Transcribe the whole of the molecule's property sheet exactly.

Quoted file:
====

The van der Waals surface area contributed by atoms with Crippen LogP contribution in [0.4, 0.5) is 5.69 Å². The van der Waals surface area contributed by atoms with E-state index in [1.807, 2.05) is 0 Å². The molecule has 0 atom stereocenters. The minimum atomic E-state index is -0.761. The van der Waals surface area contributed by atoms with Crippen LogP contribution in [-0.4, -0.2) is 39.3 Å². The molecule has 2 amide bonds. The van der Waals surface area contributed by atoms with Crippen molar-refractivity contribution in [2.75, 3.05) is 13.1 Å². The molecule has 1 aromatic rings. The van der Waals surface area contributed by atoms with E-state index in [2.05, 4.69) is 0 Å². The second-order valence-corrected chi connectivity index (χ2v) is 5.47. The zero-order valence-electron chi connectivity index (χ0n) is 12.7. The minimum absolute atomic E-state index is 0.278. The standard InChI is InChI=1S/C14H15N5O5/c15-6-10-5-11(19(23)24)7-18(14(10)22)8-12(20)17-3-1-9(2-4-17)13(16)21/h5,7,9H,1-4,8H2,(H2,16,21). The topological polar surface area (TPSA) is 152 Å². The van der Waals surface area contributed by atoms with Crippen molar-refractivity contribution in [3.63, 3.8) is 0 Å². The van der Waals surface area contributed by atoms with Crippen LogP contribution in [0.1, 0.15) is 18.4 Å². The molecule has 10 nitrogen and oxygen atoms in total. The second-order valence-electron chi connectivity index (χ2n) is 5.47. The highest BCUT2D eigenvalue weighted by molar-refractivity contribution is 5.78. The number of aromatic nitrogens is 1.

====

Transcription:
The van der Waals surface area contributed by atoms with Crippen LogP contribution in [0.4, 0.5) is 5.69 Å². The van der Waals surface area contributed by atoms with E-state index in [1.807, 2.05) is 0 Å². The molecule has 0 atom stereocenters. The minimum atomic E-state index is -0.761. The van der Waals surface area contributed by atoms with Crippen LogP contribution in [-0.4, -0.2) is 39.3 Å². The molecule has 2 amide bonds. The van der Waals surface area contributed by atoms with Crippen molar-refractivity contribution in [2.75, 3.05) is 13.1 Å². The molecule has 1 aromatic rings. The van der Waals surface area contributed by atoms with E-state index in [2.05, 4.69) is 0 Å². The second-order valence-corrected chi connectivity index (χ2v) is 5.47. The zero-order valence-electron chi connectivity index (χ0n) is 12.7. The minimum absolute atomic E-state index is 0.278. The standard InChI is InChI=1S/C14H15N5O5/c15-6-10-5-11(19(23)24)7-18(14(10)22)8-12(20)17-3-1-9(2-4-17)13(16)21/h5,7,9H,1-4,8H2,(H2,16,21). The topological polar surface area (TPSA) is 152 Å². The van der Waals surface area contributed by atoms with Crippen molar-refractivity contribution in [3.63, 3.8) is 0 Å². The van der Waals surface area contributed by atoms with Crippen LogP contribution in [0.1, 0.15) is 18.4 Å². The molecule has 10 nitrogen and oxygen atoms in total. The second-order valence-electron chi connectivity index (χ2n) is 5.47. The highest BCUT2D eigenvalue weighted by molar-refractivity contribution is 5.78. The number of aromatic nitrogens is 1.